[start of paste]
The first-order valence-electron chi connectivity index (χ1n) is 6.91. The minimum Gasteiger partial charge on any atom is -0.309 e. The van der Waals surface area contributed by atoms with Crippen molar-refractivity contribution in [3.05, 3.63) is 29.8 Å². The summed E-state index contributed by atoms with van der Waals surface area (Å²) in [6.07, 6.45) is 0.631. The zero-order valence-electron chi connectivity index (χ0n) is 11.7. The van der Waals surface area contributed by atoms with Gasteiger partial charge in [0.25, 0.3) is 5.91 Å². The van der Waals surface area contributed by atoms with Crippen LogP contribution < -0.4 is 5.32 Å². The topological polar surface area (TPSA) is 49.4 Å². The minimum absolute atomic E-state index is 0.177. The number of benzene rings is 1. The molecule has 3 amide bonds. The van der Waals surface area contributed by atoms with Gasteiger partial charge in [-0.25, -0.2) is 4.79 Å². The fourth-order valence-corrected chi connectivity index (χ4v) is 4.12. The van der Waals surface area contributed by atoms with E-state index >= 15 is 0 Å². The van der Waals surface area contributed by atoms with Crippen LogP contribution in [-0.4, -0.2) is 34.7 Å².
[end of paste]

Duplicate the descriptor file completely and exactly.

The first-order valence-electron chi connectivity index (χ1n) is 6.91. The minimum Gasteiger partial charge on any atom is -0.309 e. The van der Waals surface area contributed by atoms with Crippen molar-refractivity contribution in [3.05, 3.63) is 29.8 Å². The summed E-state index contributed by atoms with van der Waals surface area (Å²) in [6.07, 6.45) is 0.631. The zero-order valence-electron chi connectivity index (χ0n) is 11.7. The van der Waals surface area contributed by atoms with Gasteiger partial charge in [0.25, 0.3) is 5.91 Å². The van der Waals surface area contributed by atoms with Crippen LogP contribution < -0.4 is 5.32 Å². The topological polar surface area (TPSA) is 49.4 Å². The minimum absolute atomic E-state index is 0.177. The number of benzene rings is 1. The molecule has 3 amide bonds. The van der Waals surface area contributed by atoms with Gasteiger partial charge in [-0.25, -0.2) is 4.79 Å². The fourth-order valence-corrected chi connectivity index (χ4v) is 4.12. The van der Waals surface area contributed by atoms with E-state index >= 15 is 0 Å². The van der Waals surface area contributed by atoms with Crippen LogP contribution in [-0.4, -0.2) is 34.7 Å².